Preseault, 494 U.S. at 11-12 (citing 28 U.S.C. § 1491(a)(1)); see also 28 U.S.C. § 1346(a)(2) (setting forth the provisions for the Little Tucker Act which creates concurrent jurisdiction in the district courts for such claims not exceeding $10,000 in amount). Thus, assuming plaintiff's claim exceeds $10,000, plaintiff's claim against the United States belongs exclusively in the Court of Federal Claims. If, however, plaintiff's claim is for less than $10,000 then plaintiff should file a new civil claim against the United States in either this Court or the Court of Federal Claims. That is, unless plaintiff is merely seeking a declaratory judgment as to whether the amendments to § 292 are constitutional, which the Court has jurisdiction to hear and has decided herein. See E. Enters. v. Comm'r of Soc. Sec., 524 U.S.498, 519-22 (1998). The other district courts to have considered this issue have come to similar conclusions. See Brooks v. Dunlop Mfg. Inc., No. C 10-04341 CRB, 2011 U.S. Dist. LEXIS 141942, at *17 (N.D. Cal. Dec. 9, 2011) ("This Court thus cannot invalidate the retroactive amendments to § 292 under the theory that they operate as an unconstitutional taking by the government until Brooks brings his takings claim against the United States, and it is determined that he has had a property right taken by the government without just compensation."); Seirus Innovative Accessories, Inc. v. Cabela's Inc., No. 09-CV-102 H (WMC), 2011 U.S. Dist. LEXIS 145307, at *5-6 (S.D. Cal. Oct. 19, 2011) ("Cabela's argues that the Takings Clause provides a safeguard against retrospective legislation concerning property rights. Cabela's overlooks the fact that a succesful Takings Clause argument involves a taking of 'vested property rights' 'for public use.' [Citations]. There is no showing of a public use associated with Cabela's assertion that AIA destroyed its false marking claim, or that Cabela's would prevail on its false marking claim.").

E. Conflict with Constitution's "limited Times"

Language Lastly, amended § 292 does not conflict with Article I, Section 8, Clause 8 of the Constitution. Plaintiff argues that by amending § 292(c) to state that "[t]he marking of a product, in a manner described in subsection (a), with matter relating to a patent that covered that product but has expired is not a violation of this section," 35 U.S.C. § 292, it "clashes" with the limited patent grant of Article I, Section 8, Clause 8, section c, which provides that "[t]o promote the Progress and Science and useful Arts, by securing for limited Times to Authors and Inventors the exclusive Right to their respective Writings and Discoveries," U.S. CONST. art. I, § 8, cl. 8(c). Plaintiff suggests that "[b]y authorizing former patent holders to continue to mark their products as patented, when in fact they are not, section (c) ignores the limited time mandate." As a result, plaintiff derives that this conflicts with Article I, Section 8, Clause 8 of the Constitution and is therefore unconstitutional. The Court disagrees. Plaintiff has failed to provide any applicable case law in support of this stretched, unconvincing argument and certainly has not met its burden to overcome the presumption that amended § 292 is constitutional.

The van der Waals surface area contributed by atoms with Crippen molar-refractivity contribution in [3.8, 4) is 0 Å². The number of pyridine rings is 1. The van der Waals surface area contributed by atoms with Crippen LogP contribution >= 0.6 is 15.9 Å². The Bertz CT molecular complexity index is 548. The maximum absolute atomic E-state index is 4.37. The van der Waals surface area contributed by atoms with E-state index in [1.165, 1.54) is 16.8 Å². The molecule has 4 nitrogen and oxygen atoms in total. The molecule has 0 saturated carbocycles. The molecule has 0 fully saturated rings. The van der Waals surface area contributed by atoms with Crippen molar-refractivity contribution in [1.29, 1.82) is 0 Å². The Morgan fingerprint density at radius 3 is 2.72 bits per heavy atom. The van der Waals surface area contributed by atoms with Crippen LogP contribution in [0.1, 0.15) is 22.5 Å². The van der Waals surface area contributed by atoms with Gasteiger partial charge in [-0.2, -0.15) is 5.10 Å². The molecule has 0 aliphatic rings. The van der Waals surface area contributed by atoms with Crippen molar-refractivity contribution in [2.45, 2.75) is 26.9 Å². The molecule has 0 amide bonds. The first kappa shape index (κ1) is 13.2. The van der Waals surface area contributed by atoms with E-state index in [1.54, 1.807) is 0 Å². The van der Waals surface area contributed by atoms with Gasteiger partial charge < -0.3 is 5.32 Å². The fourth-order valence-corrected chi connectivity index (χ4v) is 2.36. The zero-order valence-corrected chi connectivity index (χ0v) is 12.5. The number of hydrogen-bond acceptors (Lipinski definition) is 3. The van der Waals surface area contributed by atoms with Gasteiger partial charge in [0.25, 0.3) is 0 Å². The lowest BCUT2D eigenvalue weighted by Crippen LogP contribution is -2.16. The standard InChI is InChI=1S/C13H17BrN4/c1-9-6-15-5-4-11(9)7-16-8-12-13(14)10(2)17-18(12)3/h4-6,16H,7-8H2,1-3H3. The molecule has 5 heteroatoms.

II. Conclusion

Because the Court finds the amendments to § 292 are constitutional, plaintiff lacks standing to bring this suit and the case must be dismissed. Defendant's pending motion to transfer (Doc. 17) and motion to dismiss (Doc. 68) are denied as moot. The case is closed. The Clerk is ordered to enter judgment accordingly.

IT IS SO ORDERED.

David R. Herndon Chief Judge United States District Court

2012.03.20 09:38:42 -05'00'

20120320

© 1992-2012 VersusLaw Inc.